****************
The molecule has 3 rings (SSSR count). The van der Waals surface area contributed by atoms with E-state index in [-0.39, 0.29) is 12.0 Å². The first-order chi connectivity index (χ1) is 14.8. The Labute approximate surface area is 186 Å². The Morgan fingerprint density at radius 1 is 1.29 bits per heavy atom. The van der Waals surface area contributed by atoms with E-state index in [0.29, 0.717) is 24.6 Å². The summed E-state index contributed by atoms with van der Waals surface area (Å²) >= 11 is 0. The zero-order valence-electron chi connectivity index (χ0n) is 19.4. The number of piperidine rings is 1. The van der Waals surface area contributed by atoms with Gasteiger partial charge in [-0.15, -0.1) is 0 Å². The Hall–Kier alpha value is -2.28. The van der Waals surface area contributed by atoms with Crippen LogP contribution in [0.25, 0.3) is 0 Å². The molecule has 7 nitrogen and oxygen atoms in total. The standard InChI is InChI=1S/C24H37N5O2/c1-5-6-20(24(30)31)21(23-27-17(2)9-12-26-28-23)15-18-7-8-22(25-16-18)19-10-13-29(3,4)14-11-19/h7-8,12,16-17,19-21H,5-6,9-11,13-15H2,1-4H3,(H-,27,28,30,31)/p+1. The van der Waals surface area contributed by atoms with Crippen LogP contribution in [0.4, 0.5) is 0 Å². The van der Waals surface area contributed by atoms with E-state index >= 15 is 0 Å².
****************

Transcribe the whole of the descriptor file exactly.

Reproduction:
The molecule has 3 rings (SSSR count). The van der Waals surface area contributed by atoms with E-state index in [-0.39, 0.29) is 12.0 Å². The first-order chi connectivity index (χ1) is 14.8. The Labute approximate surface area is 186 Å². The Morgan fingerprint density at radius 1 is 1.29 bits per heavy atom. The van der Waals surface area contributed by atoms with E-state index in [0.29, 0.717) is 24.6 Å². The summed E-state index contributed by atoms with van der Waals surface area (Å²) >= 11 is 0. The zero-order valence-electron chi connectivity index (χ0n) is 19.4. The number of piperidine rings is 1. The van der Waals surface area contributed by atoms with Gasteiger partial charge in [-0.15, -0.1) is 0 Å². The Hall–Kier alpha value is -2.28. The van der Waals surface area contributed by atoms with Crippen LogP contribution in [0.25, 0.3) is 0 Å². The molecule has 7 nitrogen and oxygen atoms in total. The standard InChI is InChI=1S/C24H37N5O2/c1-5-6-20(24(30)31)21(23-27-17(2)9-12-26-28-23)15-18-7-8-22(25-16-18)19-10-13-29(3,4)14-11-19/h7-8,12,16-17,19-21H,5-6,9-11,13-15H2,1-4H3,(H-,27,28,30,31)/p+1. The van der Waals surface area contributed by atoms with Crippen LogP contribution in [0.4, 0.5) is 0 Å². The van der Waals surface area contributed by atoms with E-state index >= 15 is 0 Å².